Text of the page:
After years of stagnant or declining growth, global PC shipments were up in 2020 due largely to an increase in notebook sales as people hunkered down to work and school from home during the global pandemic.
And it looks like Intel rode that success to better-than-expected revenue. In the company’s latest earning report, Intel says “PC unit volumes” in the fourth quarter of the year were up 33 percent over the same period in 2019, “led by record notebook sales.”
But that apparently wasn’t good enough for investors, because the company’s stock price plunged this morning. One possible reason? The company faces some challenges in the coming years.
Specifically, while Intel has finally worked out the kinks in its 10nm manufacturing process and has migrated most of its chips to the new node, the company isn’t expected to make the move to 7nm until 2023, which is later than Intel had originally hoped to hit that target.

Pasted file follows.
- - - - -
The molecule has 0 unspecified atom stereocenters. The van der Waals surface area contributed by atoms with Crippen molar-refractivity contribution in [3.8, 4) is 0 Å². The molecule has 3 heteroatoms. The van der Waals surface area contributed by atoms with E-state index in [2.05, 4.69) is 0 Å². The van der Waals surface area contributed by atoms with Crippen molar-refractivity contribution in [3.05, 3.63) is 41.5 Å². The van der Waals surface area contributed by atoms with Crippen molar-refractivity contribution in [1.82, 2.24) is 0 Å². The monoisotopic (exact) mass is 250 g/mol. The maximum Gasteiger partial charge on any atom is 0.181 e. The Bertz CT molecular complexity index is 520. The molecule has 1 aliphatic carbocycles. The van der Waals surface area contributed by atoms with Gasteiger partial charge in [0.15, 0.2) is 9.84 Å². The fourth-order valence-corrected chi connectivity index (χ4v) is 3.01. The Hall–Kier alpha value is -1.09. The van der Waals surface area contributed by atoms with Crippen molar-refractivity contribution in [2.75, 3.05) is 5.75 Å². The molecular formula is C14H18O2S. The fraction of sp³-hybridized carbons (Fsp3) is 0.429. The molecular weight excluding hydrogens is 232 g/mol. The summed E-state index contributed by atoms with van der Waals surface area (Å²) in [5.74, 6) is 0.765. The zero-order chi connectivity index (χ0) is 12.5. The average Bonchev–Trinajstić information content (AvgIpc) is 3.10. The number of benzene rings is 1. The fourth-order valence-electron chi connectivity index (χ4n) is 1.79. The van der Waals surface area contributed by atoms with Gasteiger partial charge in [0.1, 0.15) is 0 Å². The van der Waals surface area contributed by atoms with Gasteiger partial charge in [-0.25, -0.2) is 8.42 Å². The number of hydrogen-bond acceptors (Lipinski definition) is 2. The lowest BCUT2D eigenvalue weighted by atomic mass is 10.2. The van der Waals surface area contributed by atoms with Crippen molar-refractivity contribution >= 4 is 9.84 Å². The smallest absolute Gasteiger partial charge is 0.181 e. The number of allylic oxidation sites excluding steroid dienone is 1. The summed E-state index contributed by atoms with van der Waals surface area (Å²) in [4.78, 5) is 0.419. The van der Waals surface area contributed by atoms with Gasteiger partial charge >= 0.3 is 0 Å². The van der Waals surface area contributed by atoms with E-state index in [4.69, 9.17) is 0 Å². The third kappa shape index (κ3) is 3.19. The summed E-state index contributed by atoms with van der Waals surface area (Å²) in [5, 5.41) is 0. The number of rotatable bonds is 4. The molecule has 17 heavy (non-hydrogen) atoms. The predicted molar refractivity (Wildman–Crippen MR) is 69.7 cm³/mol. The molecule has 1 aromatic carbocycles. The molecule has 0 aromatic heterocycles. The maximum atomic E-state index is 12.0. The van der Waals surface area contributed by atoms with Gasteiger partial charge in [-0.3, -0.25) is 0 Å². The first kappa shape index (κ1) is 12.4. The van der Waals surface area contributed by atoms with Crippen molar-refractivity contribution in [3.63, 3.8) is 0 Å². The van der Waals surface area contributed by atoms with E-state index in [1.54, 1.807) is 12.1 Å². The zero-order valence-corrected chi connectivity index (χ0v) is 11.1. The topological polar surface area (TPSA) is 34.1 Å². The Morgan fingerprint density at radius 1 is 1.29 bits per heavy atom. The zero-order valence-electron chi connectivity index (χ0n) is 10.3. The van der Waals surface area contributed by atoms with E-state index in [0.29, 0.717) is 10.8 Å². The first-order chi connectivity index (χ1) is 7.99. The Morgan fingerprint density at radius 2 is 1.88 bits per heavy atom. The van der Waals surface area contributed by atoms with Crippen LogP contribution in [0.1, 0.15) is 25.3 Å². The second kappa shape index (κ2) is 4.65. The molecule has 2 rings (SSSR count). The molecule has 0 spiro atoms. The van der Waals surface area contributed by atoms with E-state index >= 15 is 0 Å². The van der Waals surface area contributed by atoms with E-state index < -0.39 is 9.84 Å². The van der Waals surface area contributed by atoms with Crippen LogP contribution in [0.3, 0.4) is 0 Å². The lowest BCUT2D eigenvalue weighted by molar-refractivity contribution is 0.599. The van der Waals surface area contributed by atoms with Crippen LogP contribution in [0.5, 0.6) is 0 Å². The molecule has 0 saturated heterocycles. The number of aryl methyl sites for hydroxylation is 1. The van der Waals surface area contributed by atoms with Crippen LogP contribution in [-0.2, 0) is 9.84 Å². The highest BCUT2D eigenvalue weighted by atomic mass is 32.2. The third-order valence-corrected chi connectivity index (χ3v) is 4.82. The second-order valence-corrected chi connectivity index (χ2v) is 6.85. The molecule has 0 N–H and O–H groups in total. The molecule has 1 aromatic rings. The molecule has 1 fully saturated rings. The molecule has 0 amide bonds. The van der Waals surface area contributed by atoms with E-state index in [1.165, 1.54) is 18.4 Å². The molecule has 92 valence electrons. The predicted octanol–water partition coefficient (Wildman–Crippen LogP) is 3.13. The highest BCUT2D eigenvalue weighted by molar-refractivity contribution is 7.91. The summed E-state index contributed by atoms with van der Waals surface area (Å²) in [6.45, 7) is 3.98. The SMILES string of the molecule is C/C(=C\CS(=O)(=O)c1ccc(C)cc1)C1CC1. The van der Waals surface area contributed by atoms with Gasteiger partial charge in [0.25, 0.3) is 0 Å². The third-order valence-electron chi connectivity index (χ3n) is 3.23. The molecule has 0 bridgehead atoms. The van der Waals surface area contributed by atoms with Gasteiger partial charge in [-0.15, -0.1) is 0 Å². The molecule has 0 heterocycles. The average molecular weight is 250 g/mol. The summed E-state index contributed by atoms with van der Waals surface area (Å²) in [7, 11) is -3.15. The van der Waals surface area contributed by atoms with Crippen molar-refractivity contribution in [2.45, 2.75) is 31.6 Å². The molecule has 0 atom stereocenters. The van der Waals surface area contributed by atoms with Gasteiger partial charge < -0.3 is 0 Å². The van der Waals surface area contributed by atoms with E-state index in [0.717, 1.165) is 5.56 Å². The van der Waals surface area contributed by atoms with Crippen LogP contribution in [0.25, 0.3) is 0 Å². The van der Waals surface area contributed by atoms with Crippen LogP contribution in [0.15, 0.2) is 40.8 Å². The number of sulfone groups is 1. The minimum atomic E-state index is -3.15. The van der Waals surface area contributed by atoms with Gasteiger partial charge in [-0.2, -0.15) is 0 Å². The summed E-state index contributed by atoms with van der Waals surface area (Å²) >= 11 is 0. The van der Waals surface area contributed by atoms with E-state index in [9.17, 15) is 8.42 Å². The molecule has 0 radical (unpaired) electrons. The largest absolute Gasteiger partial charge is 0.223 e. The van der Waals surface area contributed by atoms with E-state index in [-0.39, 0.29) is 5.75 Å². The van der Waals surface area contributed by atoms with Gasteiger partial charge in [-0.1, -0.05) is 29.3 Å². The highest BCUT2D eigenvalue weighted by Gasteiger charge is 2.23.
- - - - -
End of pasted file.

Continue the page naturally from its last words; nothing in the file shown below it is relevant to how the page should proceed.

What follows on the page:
Rival AMD, meanwhile, has already transitioned to 7nm for its latest laptop and desktop processors. While you can’t directly compare one company’s 7nm technology to the other’s, the point is that Intel has been much slower to move from one node to the next in recent years.
In fact, in order to meet its 2023 deadline, Intel’s incoming CEO Pat Gelsinger told investors that “it’s likely that we will expand our use of external foundries for certain technologies and products,” but that the company does still expect that the majority of its chip manufacturing will likely be done in-house rather than by outsourcing jobs to third-party foundries like TSMC.